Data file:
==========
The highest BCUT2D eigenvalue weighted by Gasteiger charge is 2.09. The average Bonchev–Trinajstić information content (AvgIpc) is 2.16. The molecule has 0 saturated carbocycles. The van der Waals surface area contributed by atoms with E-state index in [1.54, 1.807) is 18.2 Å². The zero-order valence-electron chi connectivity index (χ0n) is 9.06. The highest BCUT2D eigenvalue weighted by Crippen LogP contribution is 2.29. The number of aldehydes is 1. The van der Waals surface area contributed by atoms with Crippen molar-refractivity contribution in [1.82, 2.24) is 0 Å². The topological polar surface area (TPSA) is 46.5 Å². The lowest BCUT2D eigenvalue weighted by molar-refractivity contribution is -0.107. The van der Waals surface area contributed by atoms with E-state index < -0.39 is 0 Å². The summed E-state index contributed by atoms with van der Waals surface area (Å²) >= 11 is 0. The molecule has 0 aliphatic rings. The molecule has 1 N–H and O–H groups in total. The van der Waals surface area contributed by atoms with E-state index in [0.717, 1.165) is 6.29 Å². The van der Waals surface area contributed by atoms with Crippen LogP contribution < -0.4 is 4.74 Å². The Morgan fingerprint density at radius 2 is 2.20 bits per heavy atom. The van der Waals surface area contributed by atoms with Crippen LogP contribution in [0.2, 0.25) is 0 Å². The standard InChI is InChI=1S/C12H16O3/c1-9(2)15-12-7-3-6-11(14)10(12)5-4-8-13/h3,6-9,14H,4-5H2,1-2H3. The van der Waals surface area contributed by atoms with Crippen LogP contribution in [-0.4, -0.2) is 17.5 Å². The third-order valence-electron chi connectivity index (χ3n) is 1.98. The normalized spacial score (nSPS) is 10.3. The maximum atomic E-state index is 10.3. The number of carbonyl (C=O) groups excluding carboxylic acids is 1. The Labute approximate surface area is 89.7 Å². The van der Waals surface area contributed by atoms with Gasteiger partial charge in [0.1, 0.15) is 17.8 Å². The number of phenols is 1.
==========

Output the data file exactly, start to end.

The highest BCUT2D eigenvalue weighted by Gasteiger charge is 2.09. The average Bonchev–Trinajstić information content (AvgIpc) is 2.16. The molecule has 0 saturated carbocycles. The van der Waals surface area contributed by atoms with E-state index in [1.54, 1.807) is 18.2 Å². The zero-order valence-electron chi connectivity index (χ0n) is 9.06. The highest BCUT2D eigenvalue weighted by Crippen LogP contribution is 2.29. The number of aldehydes is 1. The van der Waals surface area contributed by atoms with Crippen molar-refractivity contribution in [1.82, 2.24) is 0 Å². The topological polar surface area (TPSA) is 46.5 Å². The lowest BCUT2D eigenvalue weighted by molar-refractivity contribution is -0.107. The van der Waals surface area contributed by atoms with E-state index < -0.39 is 0 Å². The summed E-state index contributed by atoms with van der Waals surface area (Å²) >= 11 is 0. The molecule has 0 aliphatic rings. The molecule has 1 N–H and O–H groups in total. The van der Waals surface area contributed by atoms with E-state index in [0.717, 1.165) is 6.29 Å². The van der Waals surface area contributed by atoms with Crippen LogP contribution < -0.4 is 4.74 Å². The Morgan fingerprint density at radius 2 is 2.20 bits per heavy atom. The van der Waals surface area contributed by atoms with Crippen LogP contribution in [0.2, 0.25) is 0 Å². The standard InChI is InChI=1S/C12H16O3/c1-9(2)15-12-7-3-6-11(14)10(12)5-4-8-13/h3,6-9,14H,4-5H2,1-2H3. The van der Waals surface area contributed by atoms with Crippen LogP contribution in [-0.4, -0.2) is 17.5 Å². The third-order valence-electron chi connectivity index (χ3n) is 1.98. The normalized spacial score (nSPS) is 10.3. The maximum atomic E-state index is 10.3. The number of carbonyl (C=O) groups excluding carboxylic acids is 1. The Labute approximate surface area is 89.7 Å². The van der Waals surface area contributed by atoms with Gasteiger partial charge in [0.1, 0.15) is 17.8 Å². The number of phenols is 1.